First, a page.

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dc.contributor.authorHolmes, Sophie E-
dc.contributor.authorEsterlis, Irina-
dc.contributor.authorMazure, Carolyn M-
dc.contributor.authorLim, Yen Ying-
dc.contributor.authorAmes, David-
dc.contributor.authorRainey-Smith, Stephanie R-
dc.contributor.authorMartins, Ralph N-
dc.contributor.authorSalvado, Olivier-
dc.contributor.authorDore, Vincent-
dc.contributor.authorVillemagne, Victor L-
dc.contributor.authorRowe, Christopher C-
dc.contributor.authorLaws, Simon M-
dc.contributor.authorMasters, Colin L-
dc.contributor.authorMaruff, Paul-
dc.contributor.authorPietrzak, Robert H-
dc.identifier.citationAmerican Journal of Geriatric Psychiatry 2016; 24(12): 1191-1195en
dc.description.abstractOBJECTIVE: To examine how β-amyloid (Aβ), APOE and BDNF genotypes, and cortisol relate to depressive and anxiety symptoms in cognitively normal older women and men. METHODS: Cross-sectional data were analyzed from 423 older adults from the Australian Imaging Biomarkers and Lifestyle study. Analyses of covariance evaluated associations between Aβ, APOE and BDNF genotype, and cortisol in relation to severity of depressive and anxiety symptoms. RESULTS: Among Aβ+ older adults, APOE ε4 carriage was associated with greater severity of anxiety symptoms (d = 0.55); and in the full sample, APOE ε4 carriage was linked to greater severity of depressive (d = 0.26) and anxiety (d = 0.21) symptoms. Among Aβ+ women, ε4 carriers reported greater anxiety symptoms than non-ε4 carriers (d = 0.83), and female BDNF rs6265 Val66 Met allele carriers reported greater depressive symptoms (d = 0.29). CONCLUSION: Sex moderated the relationship between Aβ, APOE genotype, and BDNF genotype in predicting severity of anxiety and depressive symptoms in cognitively normal older adults.en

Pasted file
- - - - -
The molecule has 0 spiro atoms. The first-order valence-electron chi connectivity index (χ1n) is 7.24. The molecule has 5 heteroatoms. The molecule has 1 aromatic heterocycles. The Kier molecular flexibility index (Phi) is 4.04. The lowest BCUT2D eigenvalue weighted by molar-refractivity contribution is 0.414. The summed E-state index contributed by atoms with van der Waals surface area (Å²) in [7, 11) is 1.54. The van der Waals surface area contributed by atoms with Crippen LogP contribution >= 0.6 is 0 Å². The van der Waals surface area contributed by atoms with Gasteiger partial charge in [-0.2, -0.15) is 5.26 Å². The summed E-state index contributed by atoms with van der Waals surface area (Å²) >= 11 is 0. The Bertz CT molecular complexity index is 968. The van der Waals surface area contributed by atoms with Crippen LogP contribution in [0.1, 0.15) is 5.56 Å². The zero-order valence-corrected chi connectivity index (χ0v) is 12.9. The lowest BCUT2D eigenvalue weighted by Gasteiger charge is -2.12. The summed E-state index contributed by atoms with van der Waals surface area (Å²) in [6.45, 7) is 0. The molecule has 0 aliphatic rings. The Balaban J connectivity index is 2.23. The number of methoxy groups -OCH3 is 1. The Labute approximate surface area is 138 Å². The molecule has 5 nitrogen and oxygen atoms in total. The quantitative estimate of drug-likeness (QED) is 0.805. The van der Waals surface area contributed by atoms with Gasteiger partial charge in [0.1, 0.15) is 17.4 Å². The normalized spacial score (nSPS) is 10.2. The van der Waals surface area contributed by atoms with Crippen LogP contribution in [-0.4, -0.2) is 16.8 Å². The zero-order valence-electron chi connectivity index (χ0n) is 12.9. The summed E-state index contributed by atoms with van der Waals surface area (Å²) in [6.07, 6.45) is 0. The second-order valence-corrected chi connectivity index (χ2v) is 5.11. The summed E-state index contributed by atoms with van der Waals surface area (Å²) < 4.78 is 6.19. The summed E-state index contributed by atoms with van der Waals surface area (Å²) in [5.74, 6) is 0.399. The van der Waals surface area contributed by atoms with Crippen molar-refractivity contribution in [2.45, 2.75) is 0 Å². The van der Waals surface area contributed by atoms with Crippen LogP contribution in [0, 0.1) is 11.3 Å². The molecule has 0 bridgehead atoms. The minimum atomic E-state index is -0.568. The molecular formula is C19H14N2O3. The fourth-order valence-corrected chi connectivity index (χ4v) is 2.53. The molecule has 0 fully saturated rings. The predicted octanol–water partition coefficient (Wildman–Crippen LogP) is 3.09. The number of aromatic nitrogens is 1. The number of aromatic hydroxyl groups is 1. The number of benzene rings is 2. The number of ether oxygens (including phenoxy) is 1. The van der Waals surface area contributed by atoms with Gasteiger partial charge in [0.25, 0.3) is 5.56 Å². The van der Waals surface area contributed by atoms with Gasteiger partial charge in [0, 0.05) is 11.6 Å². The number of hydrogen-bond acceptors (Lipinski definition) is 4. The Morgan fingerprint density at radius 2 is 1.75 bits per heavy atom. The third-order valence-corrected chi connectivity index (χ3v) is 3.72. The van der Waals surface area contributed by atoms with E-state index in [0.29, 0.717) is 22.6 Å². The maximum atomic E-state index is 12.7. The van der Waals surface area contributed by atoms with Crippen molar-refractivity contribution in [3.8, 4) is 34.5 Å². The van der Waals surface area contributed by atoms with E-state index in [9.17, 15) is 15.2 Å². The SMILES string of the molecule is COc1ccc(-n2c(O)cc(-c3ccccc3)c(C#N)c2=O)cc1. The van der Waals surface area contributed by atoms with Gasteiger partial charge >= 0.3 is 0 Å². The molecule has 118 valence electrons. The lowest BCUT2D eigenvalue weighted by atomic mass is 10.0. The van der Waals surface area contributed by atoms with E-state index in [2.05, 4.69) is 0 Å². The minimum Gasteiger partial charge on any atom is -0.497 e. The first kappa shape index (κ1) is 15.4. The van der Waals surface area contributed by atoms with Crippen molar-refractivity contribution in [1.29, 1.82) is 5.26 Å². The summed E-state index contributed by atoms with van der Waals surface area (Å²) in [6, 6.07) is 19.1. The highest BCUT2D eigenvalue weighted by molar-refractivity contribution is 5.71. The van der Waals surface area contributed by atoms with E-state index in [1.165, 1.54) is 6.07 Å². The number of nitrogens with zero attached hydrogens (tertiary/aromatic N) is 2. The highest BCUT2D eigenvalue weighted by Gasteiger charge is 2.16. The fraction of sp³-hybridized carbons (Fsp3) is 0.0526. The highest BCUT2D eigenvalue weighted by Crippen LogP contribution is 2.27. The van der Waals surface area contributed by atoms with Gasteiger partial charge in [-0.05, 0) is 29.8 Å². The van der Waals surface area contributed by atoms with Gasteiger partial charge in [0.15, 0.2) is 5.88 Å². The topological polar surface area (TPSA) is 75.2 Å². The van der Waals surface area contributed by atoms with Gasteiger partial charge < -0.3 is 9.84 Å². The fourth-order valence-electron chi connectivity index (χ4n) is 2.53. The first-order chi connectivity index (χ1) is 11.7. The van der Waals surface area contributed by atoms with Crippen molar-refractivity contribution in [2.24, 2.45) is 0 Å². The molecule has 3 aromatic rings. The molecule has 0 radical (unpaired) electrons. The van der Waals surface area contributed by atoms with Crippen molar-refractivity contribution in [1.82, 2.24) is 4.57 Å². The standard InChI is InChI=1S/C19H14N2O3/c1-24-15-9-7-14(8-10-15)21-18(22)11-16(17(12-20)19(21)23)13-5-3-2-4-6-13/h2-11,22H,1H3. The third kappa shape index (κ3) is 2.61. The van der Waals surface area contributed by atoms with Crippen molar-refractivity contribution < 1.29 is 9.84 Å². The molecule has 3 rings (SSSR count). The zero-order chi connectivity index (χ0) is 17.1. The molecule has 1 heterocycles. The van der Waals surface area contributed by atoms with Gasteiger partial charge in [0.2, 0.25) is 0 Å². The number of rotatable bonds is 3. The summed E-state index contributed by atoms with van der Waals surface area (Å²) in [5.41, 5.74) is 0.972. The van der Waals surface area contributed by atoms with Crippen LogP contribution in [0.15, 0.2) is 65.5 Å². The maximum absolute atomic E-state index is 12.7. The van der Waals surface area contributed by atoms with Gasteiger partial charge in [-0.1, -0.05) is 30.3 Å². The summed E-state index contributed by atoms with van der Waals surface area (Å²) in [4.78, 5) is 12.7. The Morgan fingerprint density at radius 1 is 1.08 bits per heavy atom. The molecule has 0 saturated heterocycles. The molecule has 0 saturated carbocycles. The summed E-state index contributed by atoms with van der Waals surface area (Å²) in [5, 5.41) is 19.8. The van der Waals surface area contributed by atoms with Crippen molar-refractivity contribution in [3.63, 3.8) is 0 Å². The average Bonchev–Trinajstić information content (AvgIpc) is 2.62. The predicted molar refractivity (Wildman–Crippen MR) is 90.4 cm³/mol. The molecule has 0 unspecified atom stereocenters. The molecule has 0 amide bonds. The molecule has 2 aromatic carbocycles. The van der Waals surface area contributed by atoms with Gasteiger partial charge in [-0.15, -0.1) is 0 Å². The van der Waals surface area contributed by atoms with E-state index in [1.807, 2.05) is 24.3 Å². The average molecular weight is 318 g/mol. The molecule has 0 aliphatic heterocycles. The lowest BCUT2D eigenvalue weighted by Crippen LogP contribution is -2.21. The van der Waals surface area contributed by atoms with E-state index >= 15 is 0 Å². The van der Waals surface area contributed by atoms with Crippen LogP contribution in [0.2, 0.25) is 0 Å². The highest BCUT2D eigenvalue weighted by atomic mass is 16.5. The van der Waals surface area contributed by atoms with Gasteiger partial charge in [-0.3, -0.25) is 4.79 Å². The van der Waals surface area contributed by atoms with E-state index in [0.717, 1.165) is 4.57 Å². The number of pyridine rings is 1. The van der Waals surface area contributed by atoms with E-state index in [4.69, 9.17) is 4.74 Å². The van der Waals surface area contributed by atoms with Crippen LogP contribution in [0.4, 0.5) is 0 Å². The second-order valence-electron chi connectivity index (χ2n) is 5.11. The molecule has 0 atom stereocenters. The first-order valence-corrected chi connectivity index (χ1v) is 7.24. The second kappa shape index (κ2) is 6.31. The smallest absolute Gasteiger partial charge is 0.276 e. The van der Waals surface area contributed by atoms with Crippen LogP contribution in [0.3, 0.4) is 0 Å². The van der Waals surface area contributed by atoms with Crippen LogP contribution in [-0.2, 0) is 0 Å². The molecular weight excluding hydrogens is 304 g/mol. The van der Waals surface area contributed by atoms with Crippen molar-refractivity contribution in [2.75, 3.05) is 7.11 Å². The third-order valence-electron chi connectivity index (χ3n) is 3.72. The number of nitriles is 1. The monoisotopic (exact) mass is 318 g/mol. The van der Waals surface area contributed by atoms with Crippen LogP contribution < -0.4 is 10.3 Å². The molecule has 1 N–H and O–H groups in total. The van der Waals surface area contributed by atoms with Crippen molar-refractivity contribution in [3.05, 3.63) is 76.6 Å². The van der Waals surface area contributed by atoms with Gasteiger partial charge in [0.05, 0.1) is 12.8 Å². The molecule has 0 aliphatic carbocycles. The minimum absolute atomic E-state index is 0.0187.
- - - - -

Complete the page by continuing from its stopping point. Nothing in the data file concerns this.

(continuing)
dc.titleβ-Amyloid, APOE and BDNF genotype, and depressive and anxiety symptoms in cognitively normal older women and menen
dc.typeJournal Articleen
dc.identifier.journaltitleAmerican Journal of Geriatric Psychiatryen
dc.identifier.affiliationDepartment of Psychiatry, Yale University School of Medicine, New Haven, CT, USAen
dc.identifier.affiliationThe Florey Institute, The University of Melbourne, Parkville, Victoria, Australiaen
dc.identifier.affiliationAcademic Unit for Psychiatry of Old Age, St. Vincent's Health, Department of Psychiatry, The University of Melbourne, Kew, Victoria, Australiaen
dc.identifier.affiliationNational Ageing Research Institute, Parkville, Victoria, Australiaen
dc.identifier.affiliationCentre of Excellence for Alzheimer's Disease Research and Care, School of Medical and Health Sciences, Edith Cowan University, Joondalup, Western Australia, Australiaen
dc.identifier.affiliationSir James McCusker Alzheimer's Disease Research Unit, Hollywood Private Hospital, Perth, Western Australia, Australiaen
dc.identifier.affiliationThe Commonwealth Scientific and Industrial Research Organization, Canberra, Australiaen
dc.identifier.affiliationDepartment of Nuclear Medicine and Centre for PET, Austin Health, Heidelberg, Victoria, Australiaen
dc.identifier.affiliationSchool of Biomedical Sciences, Faculty of Health Sciences, Curtin Health Innovation Research Institute, Curtin University, Perth, Western Australia, Australiaen
dc.identifier.affiliationCogstate Ltd., Melbourne, Victoria, Australiaen
dc.identifier.affiliationU.S. Department of Veterans Affairs National Center for Posttraumatic Stress Disorder, Clinical Neurosciences Division, VA Connecticut Healthcare System, West Haven, CT, USAen
dc.contributor.corpauthorAIBL Research Group-
dc.type.austinJournal Articleen_US, Colin L
item.openairetypeJournal Article-
item.fulltextNo Fulltext-
item.openairecristype Imaging and Therapy- Imaging and Therapy- Florey Institute of Neuroscience and Mental Health-
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